The practical improvement with the broadband light source was significant, although it remains to be seen what the utility will be for diagnostic pathology. The approach presented here serves as a model for a more quantitative analysis of SD-OCT images, allowing for more meaningful comparisons between subjects, clinics and SD-OCT systems.
To evaluate spectral-domain (SD) optical coherence tomography (OCT) reproducibility and assess the agreement between SD-OCT and Time-Domain (TD) OCT retinal nerve fibre layer (RNFL) measurements.
Three Cirrus-SD-OCT scans and one Stratus-TD-OCT scan were obtained from Diagnostic Innovations in Glaucoma Study (DIGS) healthy participants and glaucoma patients on the same day. Repeatability was evaluated using Sw (within-subject standard deviation), CV (coefficient of variation) and ICC (intraclass correlation coefficient). Agreement was assessed using correlation and Bland–Altman plots.
16 healthy participants (32 eyes) and 39 patients (78 eyes) were included. SD-OCT reproducibility was excellent in both groups. The CV and ICC for Average RNFL thickness were 1.5% and 0.96, respectively, in healthy eyes and 1.6% and 0.98, respectively, in patient eyes. Correlations between RNFL parameters were strong, particularly for average RNFL thickness (R2 = 0.92 in patient eyes). Bland–Altman plots showed good agreement between instruments, with better agreement for average RNFL thickness than for sectoral RNFL parameters (for example, at 90 μm average RNFL thickness, 95% limits of agreement were −13.1 to 0.9 for healthy eyes and −16.2 to −0.3 μm for patient eyes).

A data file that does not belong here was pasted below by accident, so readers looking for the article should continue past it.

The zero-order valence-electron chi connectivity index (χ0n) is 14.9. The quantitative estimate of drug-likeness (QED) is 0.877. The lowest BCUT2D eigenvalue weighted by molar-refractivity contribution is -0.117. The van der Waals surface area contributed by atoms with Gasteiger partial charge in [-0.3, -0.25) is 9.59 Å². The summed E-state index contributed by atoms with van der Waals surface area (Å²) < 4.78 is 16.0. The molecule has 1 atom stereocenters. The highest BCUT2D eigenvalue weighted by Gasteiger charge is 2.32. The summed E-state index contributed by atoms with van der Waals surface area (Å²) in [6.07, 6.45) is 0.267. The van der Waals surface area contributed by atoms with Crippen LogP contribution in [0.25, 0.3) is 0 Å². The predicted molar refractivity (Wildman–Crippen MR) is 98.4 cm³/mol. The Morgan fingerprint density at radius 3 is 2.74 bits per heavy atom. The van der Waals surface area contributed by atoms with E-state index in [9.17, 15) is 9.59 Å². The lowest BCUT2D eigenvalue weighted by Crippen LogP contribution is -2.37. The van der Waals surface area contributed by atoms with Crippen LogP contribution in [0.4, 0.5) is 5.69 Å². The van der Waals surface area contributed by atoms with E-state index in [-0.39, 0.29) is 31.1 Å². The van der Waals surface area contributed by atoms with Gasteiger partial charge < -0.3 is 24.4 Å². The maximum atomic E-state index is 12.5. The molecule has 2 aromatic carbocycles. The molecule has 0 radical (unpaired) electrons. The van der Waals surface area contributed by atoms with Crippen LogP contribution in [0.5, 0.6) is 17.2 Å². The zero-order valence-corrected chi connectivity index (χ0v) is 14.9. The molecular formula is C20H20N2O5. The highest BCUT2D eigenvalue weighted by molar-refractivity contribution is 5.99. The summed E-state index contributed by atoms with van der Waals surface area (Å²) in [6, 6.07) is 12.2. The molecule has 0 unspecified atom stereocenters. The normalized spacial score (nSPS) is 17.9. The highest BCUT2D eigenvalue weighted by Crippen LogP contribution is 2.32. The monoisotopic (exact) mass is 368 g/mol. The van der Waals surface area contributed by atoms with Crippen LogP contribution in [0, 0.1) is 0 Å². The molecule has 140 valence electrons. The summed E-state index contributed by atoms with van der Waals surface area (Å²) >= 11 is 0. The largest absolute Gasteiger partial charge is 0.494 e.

SD-OCT measurements were highly repeatable in healthy and patient eyes. Although the agreement between instruments was good, TD-OCT provided thicker RNFL measurements than SD-OCT. Measurements with these instruments should not be considered interchangeable.
Recent information suggests that the Age-Related Eye Disease Study (AREDS) supplement, enhanced intake of docosahexaenoic acid (DHA) and eicosapentaenoic acid (EPA), and reducing dietary glycaemic index (dGI) are protective against advanced age-related macular degeneration (AMD).
Dietary information was collected at baseline, and fundus photograph grades were obtained during the 8-year trial period from 2924 eligible AREDS AMD trial participants. Using the eye as the unit of analysis and multifailure Cox proportional-hazards regression, the risk of AMD progression was related to dietary intake in the four arms of the trial.
Independent of AREDS supplementation, higher intakes of DHA (≥64.0 vs <26.0 mg/day) (hazard ratio (HR) = 0.73, 95% confidence interval (CI), 0.57 to 0.94), EPA (≥42.3 vs <12.7 mg/day) (HR = 0.74, 95% CI 0.59 to 0.94), and lower dGI (dGI, <75.2 vs ≥81.5) (HR = 0.76, 95% CI 0.60 to 0.96) were associated with a lower risk for progression to advanced AMD. Participants consuming a lower dGI and higher DHA or EPA had the lowest risk (p value for synergistic interaction <0.001). Only participants in the “placebo” (p value for antagonistic interaction = 0.006) benefited from a higher DHA intake against early AMD progression (HR = 0.58, 95% CI 0.37 to 0.92; Ptrend = 0.01).
The findings show an association of consuming a diet rich in DHA with a lower progression of early AMD. In addition to the AREDS supplement, a lower dGI with higher intakes of DHA and EPA was associated with a reduced progression to advanced AMD.